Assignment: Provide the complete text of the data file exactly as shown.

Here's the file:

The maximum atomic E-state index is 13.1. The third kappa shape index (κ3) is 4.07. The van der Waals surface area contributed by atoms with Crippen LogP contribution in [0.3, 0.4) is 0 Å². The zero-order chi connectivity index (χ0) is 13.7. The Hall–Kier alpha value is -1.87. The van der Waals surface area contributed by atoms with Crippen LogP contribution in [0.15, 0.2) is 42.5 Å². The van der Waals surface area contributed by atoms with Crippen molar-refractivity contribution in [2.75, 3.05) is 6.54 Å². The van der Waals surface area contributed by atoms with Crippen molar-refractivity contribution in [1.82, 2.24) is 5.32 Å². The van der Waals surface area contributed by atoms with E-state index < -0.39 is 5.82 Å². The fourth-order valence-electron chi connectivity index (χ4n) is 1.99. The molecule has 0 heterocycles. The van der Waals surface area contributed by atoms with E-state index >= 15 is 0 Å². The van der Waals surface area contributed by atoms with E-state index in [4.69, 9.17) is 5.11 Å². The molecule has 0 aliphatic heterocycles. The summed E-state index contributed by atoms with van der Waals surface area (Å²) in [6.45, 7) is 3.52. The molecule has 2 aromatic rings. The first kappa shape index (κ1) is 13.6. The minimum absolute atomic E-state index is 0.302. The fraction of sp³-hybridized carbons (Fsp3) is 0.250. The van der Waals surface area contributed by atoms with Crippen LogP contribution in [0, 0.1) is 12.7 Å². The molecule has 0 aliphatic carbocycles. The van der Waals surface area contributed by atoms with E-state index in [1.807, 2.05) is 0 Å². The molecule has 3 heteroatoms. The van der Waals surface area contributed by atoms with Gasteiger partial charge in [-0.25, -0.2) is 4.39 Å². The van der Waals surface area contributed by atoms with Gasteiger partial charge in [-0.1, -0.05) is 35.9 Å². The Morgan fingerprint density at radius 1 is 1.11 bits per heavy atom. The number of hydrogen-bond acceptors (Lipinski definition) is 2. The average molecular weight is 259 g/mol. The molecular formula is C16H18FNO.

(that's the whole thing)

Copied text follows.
The maximum atomic E-state index is 13.1. The third kappa shape index (κ3) is 4.07. The van der Waals surface area contributed by atoms with Crippen LogP contribution in [0.3, 0.4) is 0 Å². The zero-order chi connectivity index (χ0) is 13.7. The Hall–Kier alpha value is -1.87. The van der Waals surface area contributed by atoms with Crippen LogP contribution in [0.15, 0.2) is 42.5 Å². The van der Waals surface area contributed by atoms with Crippen molar-refractivity contribution in [2.75, 3.05) is 6.54 Å². The van der Waals surface area contributed by atoms with Crippen molar-refractivity contribution in [1.82, 2.24) is 5.32 Å². The van der Waals surface area contributed by atoms with E-state index < -0.39 is 5.82 Å². The fourth-order valence-electron chi connectivity index (χ4n) is 1.99. The molecule has 0 heterocycles. The van der Waals surface area contributed by atoms with E-state index >= 15 is 0 Å². The van der Waals surface area contributed by atoms with E-state index in [4.69, 9.17) is 5.11 Å². The molecule has 0 aliphatic heterocycles. The summed E-state index contributed by atoms with van der Waals surface area (Å²) in [6.45, 7) is 3.52. The molecule has 2 aromatic rings. The first kappa shape index (κ1) is 13.6. The minimum absolute atomic E-state index is 0.302. The fraction of sp³-hybridized carbons (Fsp3) is 0.250. The van der Waals surface area contributed by atoms with Crippen LogP contribution in [0, 0.1) is 12.7 Å². The molecule has 0 aliphatic carbocycles. The van der Waals surface area contributed by atoms with E-state index in [1.807, 2.05) is 0 Å². The molecule has 3 heteroatoms. The van der Waals surface area contributed by atoms with Gasteiger partial charge in [-0.25, -0.2) is 4.39 Å². The van der Waals surface area contributed by atoms with Gasteiger partial charge in [-0.1, -0.05) is 35.9 Å². The Morgan fingerprint density at radius 1 is 1.11 bits per heavy atom. The number of hydrogen-bond acceptors (Lipinski definition) is 2. The average molecular weight is 259 g/mol. The molecular formula is C16H18FNO.